Staffordshire Amey (Contractor), Keele University and UI This project addresses the issue of how the concept of a Smart Highways network can be extended from primary roads to a local road network. The project will be developed around the private road network on the “small town” living laboratory of the Keele University campus. The project will develop, test and demonstrate how such a network can be enabled to retrofit Smart Highway design, construction and maintenance to support the use of alternative approaches to both people and freight transport. £3.95m
Kent Amey (contractor), University of Birmingham, MAP16, UI and Rezatec The bid would be for a local highway asset management technology incubator and would create a centralised digital hub for all asset management data. This would link to dynamic network sensors which are linked to assets such as drainage, winter service (gritters) and gulleys. It should lead to more efficient highways maintenance service and allow funding to go further.  
Reading Siemens, University of Reading, 02 Telefonica, Peter Brett Associates, Wyra, Smarter Grid Solutions, Wokingham BC, Bracknell Forest Council, West Berks Council, Slough Borough Council, Royal Borough of Windsor Council, Thames Valley LEP and Shoothil The proposal will utilise existing infrastructure and smart communication technology. Existing sources of data from traffic signal detectors will be fused with mobile phone data in order to provide a multi-modal view of real time movement across the Thames Valley. The data is expected to inform transport, environment and planning projects throughout the Thames Valley region. £4.75m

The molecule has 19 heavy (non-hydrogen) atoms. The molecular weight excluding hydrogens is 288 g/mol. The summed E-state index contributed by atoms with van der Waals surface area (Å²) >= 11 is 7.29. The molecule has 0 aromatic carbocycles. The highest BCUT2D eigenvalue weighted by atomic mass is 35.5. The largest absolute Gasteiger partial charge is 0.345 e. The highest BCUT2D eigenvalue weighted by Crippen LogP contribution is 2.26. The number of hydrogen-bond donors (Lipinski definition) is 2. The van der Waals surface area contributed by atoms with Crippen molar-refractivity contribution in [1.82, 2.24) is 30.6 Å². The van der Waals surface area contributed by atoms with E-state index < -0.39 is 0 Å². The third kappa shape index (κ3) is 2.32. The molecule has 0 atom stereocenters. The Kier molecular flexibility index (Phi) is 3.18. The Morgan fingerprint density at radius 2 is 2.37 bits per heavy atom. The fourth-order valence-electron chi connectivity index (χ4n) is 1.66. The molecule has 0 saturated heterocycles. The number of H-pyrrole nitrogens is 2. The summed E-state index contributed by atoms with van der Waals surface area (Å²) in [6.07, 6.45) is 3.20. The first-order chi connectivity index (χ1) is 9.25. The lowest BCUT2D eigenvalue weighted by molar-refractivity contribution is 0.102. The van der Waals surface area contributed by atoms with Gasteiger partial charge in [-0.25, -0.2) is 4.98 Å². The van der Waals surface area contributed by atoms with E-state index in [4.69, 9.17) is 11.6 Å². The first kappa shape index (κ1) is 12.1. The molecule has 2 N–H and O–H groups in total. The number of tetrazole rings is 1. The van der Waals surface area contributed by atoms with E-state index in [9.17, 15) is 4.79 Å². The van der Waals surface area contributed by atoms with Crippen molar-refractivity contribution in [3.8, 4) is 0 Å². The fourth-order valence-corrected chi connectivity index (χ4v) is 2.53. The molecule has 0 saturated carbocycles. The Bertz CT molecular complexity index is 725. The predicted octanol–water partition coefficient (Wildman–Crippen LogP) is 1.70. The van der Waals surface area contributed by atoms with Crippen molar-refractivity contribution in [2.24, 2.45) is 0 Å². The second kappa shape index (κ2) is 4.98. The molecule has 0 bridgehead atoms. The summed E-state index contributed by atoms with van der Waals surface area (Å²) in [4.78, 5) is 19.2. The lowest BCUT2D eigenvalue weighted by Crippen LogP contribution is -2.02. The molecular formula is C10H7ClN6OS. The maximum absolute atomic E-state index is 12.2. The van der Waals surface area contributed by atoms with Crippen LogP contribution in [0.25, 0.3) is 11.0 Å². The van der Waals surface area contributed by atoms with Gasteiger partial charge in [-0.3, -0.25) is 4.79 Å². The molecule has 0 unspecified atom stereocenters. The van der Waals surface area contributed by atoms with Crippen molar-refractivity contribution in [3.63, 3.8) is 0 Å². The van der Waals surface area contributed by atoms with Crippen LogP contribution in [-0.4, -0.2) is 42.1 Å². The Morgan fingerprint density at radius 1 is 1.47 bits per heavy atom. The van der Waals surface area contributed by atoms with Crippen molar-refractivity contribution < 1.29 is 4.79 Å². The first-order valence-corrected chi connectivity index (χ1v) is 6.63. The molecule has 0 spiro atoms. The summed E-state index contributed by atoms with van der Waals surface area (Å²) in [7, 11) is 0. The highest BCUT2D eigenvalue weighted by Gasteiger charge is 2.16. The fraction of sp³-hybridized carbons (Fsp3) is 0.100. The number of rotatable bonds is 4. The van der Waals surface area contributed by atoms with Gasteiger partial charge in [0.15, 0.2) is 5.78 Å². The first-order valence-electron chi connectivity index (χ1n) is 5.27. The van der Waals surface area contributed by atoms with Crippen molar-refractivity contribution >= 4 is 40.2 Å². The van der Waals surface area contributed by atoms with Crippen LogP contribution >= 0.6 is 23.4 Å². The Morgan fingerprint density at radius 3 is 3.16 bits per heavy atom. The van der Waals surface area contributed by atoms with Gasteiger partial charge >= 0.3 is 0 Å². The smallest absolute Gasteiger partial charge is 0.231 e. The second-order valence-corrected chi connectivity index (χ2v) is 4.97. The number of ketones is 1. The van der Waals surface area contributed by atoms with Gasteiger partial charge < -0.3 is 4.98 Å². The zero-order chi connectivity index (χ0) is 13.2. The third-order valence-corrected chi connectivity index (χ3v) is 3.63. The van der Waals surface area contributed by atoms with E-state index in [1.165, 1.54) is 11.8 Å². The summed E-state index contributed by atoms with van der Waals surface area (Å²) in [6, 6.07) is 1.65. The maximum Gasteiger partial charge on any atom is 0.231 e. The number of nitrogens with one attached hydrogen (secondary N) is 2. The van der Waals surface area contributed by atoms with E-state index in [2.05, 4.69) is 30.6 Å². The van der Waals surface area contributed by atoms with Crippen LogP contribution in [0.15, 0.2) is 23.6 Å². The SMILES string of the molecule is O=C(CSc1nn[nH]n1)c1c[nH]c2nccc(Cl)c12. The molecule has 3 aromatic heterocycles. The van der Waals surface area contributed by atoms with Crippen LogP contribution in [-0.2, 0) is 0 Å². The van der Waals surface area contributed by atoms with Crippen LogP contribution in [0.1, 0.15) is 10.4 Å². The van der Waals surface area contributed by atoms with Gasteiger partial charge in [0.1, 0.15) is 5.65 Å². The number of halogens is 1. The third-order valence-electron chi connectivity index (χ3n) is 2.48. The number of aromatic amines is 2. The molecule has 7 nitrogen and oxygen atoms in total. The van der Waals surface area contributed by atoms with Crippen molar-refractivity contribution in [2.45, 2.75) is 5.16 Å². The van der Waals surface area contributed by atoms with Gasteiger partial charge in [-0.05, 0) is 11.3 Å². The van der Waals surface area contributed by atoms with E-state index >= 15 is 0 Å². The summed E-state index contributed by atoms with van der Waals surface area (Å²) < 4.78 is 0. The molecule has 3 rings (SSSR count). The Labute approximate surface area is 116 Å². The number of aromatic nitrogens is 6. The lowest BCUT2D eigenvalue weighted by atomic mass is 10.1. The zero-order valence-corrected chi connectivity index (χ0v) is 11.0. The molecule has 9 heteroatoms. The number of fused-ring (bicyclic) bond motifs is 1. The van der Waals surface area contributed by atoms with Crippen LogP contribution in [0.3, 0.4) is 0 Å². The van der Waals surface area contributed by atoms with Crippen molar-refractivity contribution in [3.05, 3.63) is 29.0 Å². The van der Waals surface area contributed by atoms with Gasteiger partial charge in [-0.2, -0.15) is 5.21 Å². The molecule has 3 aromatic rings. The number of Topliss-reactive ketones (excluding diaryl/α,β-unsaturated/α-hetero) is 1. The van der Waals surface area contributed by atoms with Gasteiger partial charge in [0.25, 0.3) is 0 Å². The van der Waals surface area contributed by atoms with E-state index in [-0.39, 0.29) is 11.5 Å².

Suffolk Kier Infra (Contractor), Kier Housing, University of Suffolk, Proving Services and Future Highways Research Club, CU Phosco, Telensa, enLight, British Telecom, British Standards Institute (BSI), Institution of Lighting Professionals and HEA Adapt or replace lighting columns to make them suitable for use as charging points or Wi-Fi hubs. Plus trialling sensors from multiple suppliers to see which work best in various conditions. All trials to be scalable so suitable for rolling out nationwide. £4.41m
Solihull and Birmingham (part of Transport for West Midlands) Joint Bid Hanwha Corporation, T.I.S (Mansfield Ltd), 4sight Imaging, University of Birmingham (along with Walsall Borough Council, Sandwell Metropolitan Borough Council and Warwickshire County Council TfWM would support and lead the collaboration. The team would take data from video analytics pilots in 10 selected local road corridors, collect, analyse and model it. The pilots would build up a picture using video analytics to work out point to point vehicle journey times during different time windows. Analytics will also learn journey times. The team will bring analytics through to push messaging via existing applications like WAZE, City Mapper and Google who would help target messaging; as well as vehicle manufacturer navigation systems (OEMs) and variable-message signs on local roads. The messaging would enable people to make travel decisions with a higher degree of accuracy. The result would be to re-mode, re-time, re-route or remove their journey. £2.65m